WASHINGTON.- Almost three months after the start of the war in ukraine, The United States stepped on the accelerator and revealed this Thursday signs of a much greater commitment to the development of the conflict. On the same day, the head of the Joint Chiefs of Staff, Mark Milley, spoke for the first time since the invasion with his Russian counterpart, Valeri Gerasimov; the North American Congress approved an extraordinary aid package of 40,000 million dollars for Ukraine, and the president Joe Biden received the leaders of Sweden and Finland to endorse their candidacy for NATO membership.
Milley and Gerasimov, Generals in Chief of the United States and Russia, “discussed various security concerns”said the spokesman for the US Joint Chiefs of Staff, Dave Butler.
The Russian Ministry of Defense had reported in a statement that the two high command had spoken at the request of the American, with whom they discussed various issues, including the situation in Ukraine. But both agreed not to divulge the content of their conversation.
The last time they had spoken was on February 11, when Washington publicly warned of Russian plans to invade Ukraine and hoped that its warnings would dissuade Moscow from proceeding.
US Secretary of Defense Lloyd Austin and Russian Defense Minister Sergei Shoigu had also spoken by phone on May 13, when Biden urged Moscow through Austin to implement an “immediate ceasefire.”
But neither the high-level talk in February nor the one last week deterred the Russians from giving up their expansionism over Ukraine. Moscow is now concentrating its offensive in the east of the country, where it aspires to conquer the Donbass region, in which the provinces of Donetsk and Lugansk are located.and that the Kremlin declared as the objective of a new phase of the invasion, after withdrawing the troops it had deployed around kyiv.
For days, some of the hostilities in Donbass have focused on the city of Severodonetsk, in Lugansk province, which is “practically surrounded” by Russian forces, according to its authorities.
Washington added to these channels of dialogue a measure of strong significance for the rest of the contest, Congress approving an astronomical $40 billion aid package for Ukrainein another demonstration of the strong support promised by Biden.
The aid, which includes macroeconomic and humanitarian objectives, as well as weapons and ammunitionwas approved by a large majority in the Senate after its approval in the House of Representatives last week.
Gathered in the city of Königswinter, the representatives of the G-7 (United States, Japan, Canada, France, Italy, Great Britain and Germany) worked on a new round of financing for the Ukrainian budget.
Of the enormous US aid, some 7.5 billion dollars should go to the country’s budget in the short term. For its part, Germany announced a contribution of 1 billion euros ($1.06 billion).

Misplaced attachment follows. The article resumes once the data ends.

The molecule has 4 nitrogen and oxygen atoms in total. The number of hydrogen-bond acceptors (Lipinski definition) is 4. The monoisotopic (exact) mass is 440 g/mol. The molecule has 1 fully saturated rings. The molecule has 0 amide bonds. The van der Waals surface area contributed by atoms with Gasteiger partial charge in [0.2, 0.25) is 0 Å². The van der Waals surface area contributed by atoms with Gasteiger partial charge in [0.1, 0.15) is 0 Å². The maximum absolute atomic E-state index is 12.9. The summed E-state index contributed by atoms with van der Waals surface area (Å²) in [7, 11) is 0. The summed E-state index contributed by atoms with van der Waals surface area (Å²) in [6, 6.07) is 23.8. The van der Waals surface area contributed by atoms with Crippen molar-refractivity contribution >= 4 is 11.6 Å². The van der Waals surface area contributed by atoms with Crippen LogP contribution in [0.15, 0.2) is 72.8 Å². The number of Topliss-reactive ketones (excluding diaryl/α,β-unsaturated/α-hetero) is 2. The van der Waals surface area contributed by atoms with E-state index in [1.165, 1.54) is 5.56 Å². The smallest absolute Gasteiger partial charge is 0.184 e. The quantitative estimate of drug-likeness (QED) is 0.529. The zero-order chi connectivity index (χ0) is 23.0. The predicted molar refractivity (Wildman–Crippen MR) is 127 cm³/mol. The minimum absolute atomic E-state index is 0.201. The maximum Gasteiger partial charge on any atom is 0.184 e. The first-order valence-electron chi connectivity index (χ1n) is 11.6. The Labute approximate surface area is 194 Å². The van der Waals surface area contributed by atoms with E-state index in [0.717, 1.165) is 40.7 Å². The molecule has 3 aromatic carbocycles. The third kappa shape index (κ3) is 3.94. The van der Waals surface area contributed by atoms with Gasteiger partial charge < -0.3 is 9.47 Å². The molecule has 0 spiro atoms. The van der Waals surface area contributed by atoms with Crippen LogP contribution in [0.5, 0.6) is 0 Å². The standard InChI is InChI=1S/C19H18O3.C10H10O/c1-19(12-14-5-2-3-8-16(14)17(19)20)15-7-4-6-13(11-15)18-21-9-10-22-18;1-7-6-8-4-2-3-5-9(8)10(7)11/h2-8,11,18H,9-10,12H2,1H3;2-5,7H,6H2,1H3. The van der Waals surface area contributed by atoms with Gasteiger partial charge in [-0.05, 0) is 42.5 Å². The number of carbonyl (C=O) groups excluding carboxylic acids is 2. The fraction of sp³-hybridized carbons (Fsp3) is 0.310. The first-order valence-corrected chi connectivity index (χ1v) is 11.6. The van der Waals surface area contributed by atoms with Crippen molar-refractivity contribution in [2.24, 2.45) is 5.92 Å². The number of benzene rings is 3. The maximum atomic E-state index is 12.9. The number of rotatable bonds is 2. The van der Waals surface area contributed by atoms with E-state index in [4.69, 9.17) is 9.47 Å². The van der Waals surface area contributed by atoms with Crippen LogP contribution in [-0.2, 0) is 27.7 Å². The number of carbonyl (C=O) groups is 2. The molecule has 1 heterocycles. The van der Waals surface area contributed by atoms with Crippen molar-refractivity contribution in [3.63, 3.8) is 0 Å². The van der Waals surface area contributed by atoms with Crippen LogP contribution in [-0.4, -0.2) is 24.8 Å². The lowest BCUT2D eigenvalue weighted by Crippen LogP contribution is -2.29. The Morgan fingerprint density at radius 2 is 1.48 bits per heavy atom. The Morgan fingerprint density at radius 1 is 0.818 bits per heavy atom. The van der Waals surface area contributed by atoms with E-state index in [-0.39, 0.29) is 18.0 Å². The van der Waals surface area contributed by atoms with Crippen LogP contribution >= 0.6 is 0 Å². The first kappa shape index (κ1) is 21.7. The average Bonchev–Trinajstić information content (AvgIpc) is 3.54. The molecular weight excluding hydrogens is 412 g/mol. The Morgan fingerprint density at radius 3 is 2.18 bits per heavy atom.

“We are collecting the different pledges of direct aid to continue financing the state functions of Ukraine with our means”said German Finance Minister Christian Lindner, whose country chairs the G-7 this year.
The most urgent thing is to provide liquidity to Ukraine for the current quarter. Close to 10 billion dollars was expected in this new round of aid, for a total of more than 18 billion so far in 2022. kyiv estimates that it needs about $5 billion a month.
“Ukraine needs our help and it needs it now,” US Treasury Secretary Janet Yellen said upon arrival in Königswinter, outside Bonn. In the longer term, discussions regarding the reconstruction of Ukraine “have only just begun,” Yellen stressed.
The war launched by Russia should cause a massive contraction of the Ukrainian economy, which the World Bank estimates at 45%, and there is talk of the possibility of using Russian assets frozen by Western sanctions.
Germany believes that it is a “politically conceivable” scenario, but stressed, like France, that there are many legal obstacles. “We have to carefully examine the limitations imposed on us,” the French Economy Ministry said.
The growing commitment of the United States was also seen at the highest level, in the White House, where Biden received the Prime Minister of Sweden, Magdalena Anderssonand the President of Finland, Sauli Niinistöto express their absolute support for their accession to NATO.
The Biden administration is optimistic about its requests to join the alliance, which would be a major setback for Russia after its invasion of Ukraine, which it justified to prevent kyiv from joining.
“They meet all NATO requirements and then some,” Biden told reporters. “Having two new NATO members in the north [de Europa] it will enhance the security of our alliance,” he added.
Accession still has to overcome the obstacle of Turkey, where President Recep Tayyip Erdogan He insists on his denial. Erdogan again accused the two Nordic nations, especially Sweden, of being a “focus of terror, home of terror”for allegedly supporting the Kurdistan Workers’ Party (PKK), an armed group considered terrorist.
Turkey’s yes is crucial for the entry of Sweden and Finland into the military alliance, because the decision must be unanimous. Each of its 30 members can veto the entry of other candidates.
AP, AFP, Reuters and ANSA agencies